MEDIATOR AND ARBITRATOR
SELECTION AND APPOINTMENT
The success of a mediation or arbitration is usually due, in large part, to the abilities and experience of the mediator or arbitrator (Specialist). Selecting the best Specialist is critical to reaching a fair and equitable settlement or award. The costs of utilizing the best Specialist is usually insignificant in comparison to the dollars that will be gained or lost if the Specialist is not really compatible with the dispute.
In most mediations or arbitrations, the parties rely on their attorney to recommend a Specialist based on the attorney’s knowledge of the available mediators and arbitrators in their area. If the parties do not have an attorney, they usually go to Google, Yahoo, Mediate.com, the yellow pages or other recognized search engines to locate a mediator or arbitrator. If the parties have specified a national provider of ADR services in their construction contract or mutually agree to use that national provider, the provider will usually provide a list of from one to ten specialists to select from. CDRS is unusual in that it provides the photo and complete biography of all of the members of the CDRS National Panel of Construction ADR Specialists on our website for the parties to review.
In mediation, where the mediator will not be required to issue a decision that will be binding on the parties, the construction technical knowledge of the mediator is not as important as having a trained and experienced mediator who can successfully guide the parties to a fair and equitable settlement. In Binding Mediation and Binding Arbitration, where the Specialist is empowered with the task of issuing a decision or award that will be binding on the parties, it is very important that the mediator or arbitrator have knowledge and experience concerning the major issues involved in the dispute. It is our belief at CDRS, that if the Specialist does not have the construction knowledge required to properly handle the case, similar to going before a judge who “doesn’t know the difference between rebar and a Hershey bar”, the best attorney or the party who presents the best case will win, regardless of who is actually right or wrong.
As a result, CDRS recommends that the parties review the experience and background of ALL OF THE CDRS SPECIALISTS to select the best Specialist to handle your case. You may spend a little more money flying in the Specialist and covering his/her expenses, however, you will probably save yourself a great deal of money overall when the Specialist makes a fair and equitable decision or award based on the Specialist’s experience and expertise along with the information that is presented by the parties rather than a decision or award that is issued based primarily on the presentation made at the hearing or mediation. As CDRS maintains a data bank which indicates the area of expertise of our ADR Specialists, we also recommend that you contact CDRS prior to making your selection of your Specialist, to inquire as to whom we might recommend based on the importance of the major issues involved in the dispute.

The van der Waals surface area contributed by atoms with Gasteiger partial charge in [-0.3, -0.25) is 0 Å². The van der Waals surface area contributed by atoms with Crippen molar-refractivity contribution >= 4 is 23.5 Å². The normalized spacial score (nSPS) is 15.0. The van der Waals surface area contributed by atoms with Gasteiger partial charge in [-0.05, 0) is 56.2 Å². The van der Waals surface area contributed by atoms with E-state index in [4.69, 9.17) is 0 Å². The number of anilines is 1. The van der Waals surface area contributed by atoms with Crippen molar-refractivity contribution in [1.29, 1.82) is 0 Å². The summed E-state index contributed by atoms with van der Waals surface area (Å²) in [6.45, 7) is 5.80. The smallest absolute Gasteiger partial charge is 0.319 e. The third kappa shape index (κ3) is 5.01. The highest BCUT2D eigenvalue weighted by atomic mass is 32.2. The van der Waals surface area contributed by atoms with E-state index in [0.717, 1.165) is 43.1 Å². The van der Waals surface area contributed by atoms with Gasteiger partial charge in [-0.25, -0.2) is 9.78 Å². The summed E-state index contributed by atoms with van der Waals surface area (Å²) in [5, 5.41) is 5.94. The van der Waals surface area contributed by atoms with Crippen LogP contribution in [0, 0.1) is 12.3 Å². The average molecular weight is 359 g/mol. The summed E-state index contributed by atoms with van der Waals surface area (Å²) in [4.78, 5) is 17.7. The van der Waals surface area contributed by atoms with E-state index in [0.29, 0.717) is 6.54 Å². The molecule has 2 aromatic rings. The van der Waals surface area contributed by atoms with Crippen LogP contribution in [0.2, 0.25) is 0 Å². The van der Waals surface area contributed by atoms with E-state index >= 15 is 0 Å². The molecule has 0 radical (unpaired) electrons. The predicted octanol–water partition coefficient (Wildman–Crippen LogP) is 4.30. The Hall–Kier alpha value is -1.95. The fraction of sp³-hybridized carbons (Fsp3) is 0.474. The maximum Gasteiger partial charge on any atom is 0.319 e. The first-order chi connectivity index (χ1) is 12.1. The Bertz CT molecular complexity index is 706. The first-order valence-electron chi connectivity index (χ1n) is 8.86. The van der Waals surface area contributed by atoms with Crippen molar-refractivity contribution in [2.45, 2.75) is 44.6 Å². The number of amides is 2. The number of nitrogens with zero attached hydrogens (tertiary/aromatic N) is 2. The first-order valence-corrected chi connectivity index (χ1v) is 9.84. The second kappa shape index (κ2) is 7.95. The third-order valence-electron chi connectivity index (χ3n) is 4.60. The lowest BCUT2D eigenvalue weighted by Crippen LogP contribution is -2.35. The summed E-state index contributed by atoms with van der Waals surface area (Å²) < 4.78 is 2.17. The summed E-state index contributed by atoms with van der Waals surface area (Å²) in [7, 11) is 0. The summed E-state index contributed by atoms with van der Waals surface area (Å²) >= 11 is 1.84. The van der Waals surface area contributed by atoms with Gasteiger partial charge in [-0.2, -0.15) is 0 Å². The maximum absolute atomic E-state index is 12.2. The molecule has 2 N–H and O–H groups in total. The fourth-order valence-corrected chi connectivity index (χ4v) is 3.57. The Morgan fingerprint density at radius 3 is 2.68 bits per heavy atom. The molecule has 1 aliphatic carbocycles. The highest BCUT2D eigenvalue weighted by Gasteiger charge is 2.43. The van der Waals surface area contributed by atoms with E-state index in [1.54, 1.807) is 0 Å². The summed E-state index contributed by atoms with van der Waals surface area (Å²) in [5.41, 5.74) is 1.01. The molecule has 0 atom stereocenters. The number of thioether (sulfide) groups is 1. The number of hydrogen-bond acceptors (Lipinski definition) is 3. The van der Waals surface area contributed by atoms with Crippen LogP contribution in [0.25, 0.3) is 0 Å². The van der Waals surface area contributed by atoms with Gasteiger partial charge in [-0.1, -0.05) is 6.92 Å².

If the dispute involves issues including the quality of construction, not following plans and specifications and similar issues, it is the policy of CDRS to have the Specialist make a jobsite visit prior to the mediation or arbitration, if the parties agree to the jobsite visit. The “CDRS Mediation and Arbitration Rules and Procedures” allow the binding mediator or arbitrator to make a jobsite visit after the mediation or arbitration if he/she feel that they need to see the job to render a fair and equitable decision or award. Having a construction-experienced Specialist would certainly add to the ability of the Specialist to render the correct decision or award.
CDRS has several construction attorneys on our National Panel. Many times the dispute is not really about actual construction but is centered on issues such as breach of contract, legal issues, interpretation of construction contracts and similar issues. Our attorney Specialists would certainly be preferred over construction experienced Specialists.